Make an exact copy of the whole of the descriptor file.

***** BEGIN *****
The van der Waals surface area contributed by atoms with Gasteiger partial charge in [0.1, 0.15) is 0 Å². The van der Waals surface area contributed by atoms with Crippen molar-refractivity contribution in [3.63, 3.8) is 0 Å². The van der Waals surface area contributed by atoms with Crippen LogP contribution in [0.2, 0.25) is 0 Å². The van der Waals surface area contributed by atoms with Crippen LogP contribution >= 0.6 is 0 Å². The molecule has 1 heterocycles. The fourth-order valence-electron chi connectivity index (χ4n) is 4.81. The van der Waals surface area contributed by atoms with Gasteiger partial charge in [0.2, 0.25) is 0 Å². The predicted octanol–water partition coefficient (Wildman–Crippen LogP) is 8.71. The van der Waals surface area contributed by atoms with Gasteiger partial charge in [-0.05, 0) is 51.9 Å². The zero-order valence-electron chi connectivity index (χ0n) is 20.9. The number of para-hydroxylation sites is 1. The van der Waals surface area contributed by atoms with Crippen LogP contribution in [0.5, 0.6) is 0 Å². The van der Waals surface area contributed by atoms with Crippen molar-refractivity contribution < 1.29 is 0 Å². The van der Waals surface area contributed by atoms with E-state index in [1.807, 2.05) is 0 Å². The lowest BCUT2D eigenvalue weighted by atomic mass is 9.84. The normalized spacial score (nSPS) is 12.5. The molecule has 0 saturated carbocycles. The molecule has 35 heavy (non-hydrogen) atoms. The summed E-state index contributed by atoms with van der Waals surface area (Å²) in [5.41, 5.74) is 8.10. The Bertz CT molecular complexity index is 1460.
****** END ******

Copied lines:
The van der Waals surface area contributed by atoms with Gasteiger partial charge in [0.1, 0.15) is 0 Å². The van der Waals surface area contributed by atoms with Crippen molar-refractivity contribution in [3.63, 3.8) is 0 Å². The van der Waals surface area contributed by atoms with Crippen LogP contribution in [0.2, 0.25) is 0 Å². The van der Waals surface area contributed by atoms with Crippen LogP contribution >= 0.6 is 0 Å². The molecule has 1 heterocycles. The fourth-order valence-electron chi connectivity index (χ4n) is 4.81. The van der Waals surface area contributed by atoms with Gasteiger partial charge in [0.2, 0.25) is 0 Å². The predicted octanol–water partition coefficient (Wildman–Crippen LogP) is 8.71. The van der Waals surface area contributed by atoms with Gasteiger partial charge in [-0.05, 0) is 51.9 Å². The zero-order valence-electron chi connectivity index (χ0n) is 20.9. The number of para-hydroxylation sites is 1. The van der Waals surface area contributed by atoms with Crippen LogP contribution in [0.5, 0.6) is 0 Å². The van der Waals surface area contributed by atoms with Crippen molar-refractivity contribution < 1.29 is 0 Å². The van der Waals surface area contributed by atoms with E-state index in [1.807, 2.05) is 0 Å². The lowest BCUT2D eigenvalue weighted by atomic mass is 9.84. The normalized spacial score (nSPS) is 12.5. The molecule has 0 saturated carbocycles. The molecule has 35 heavy (non-hydrogen) atoms. The summed E-state index contributed by atoms with van der Waals surface area (Å²) in [5.41, 5.74) is 8.10. The Bertz CT molecular complexity index is 1460.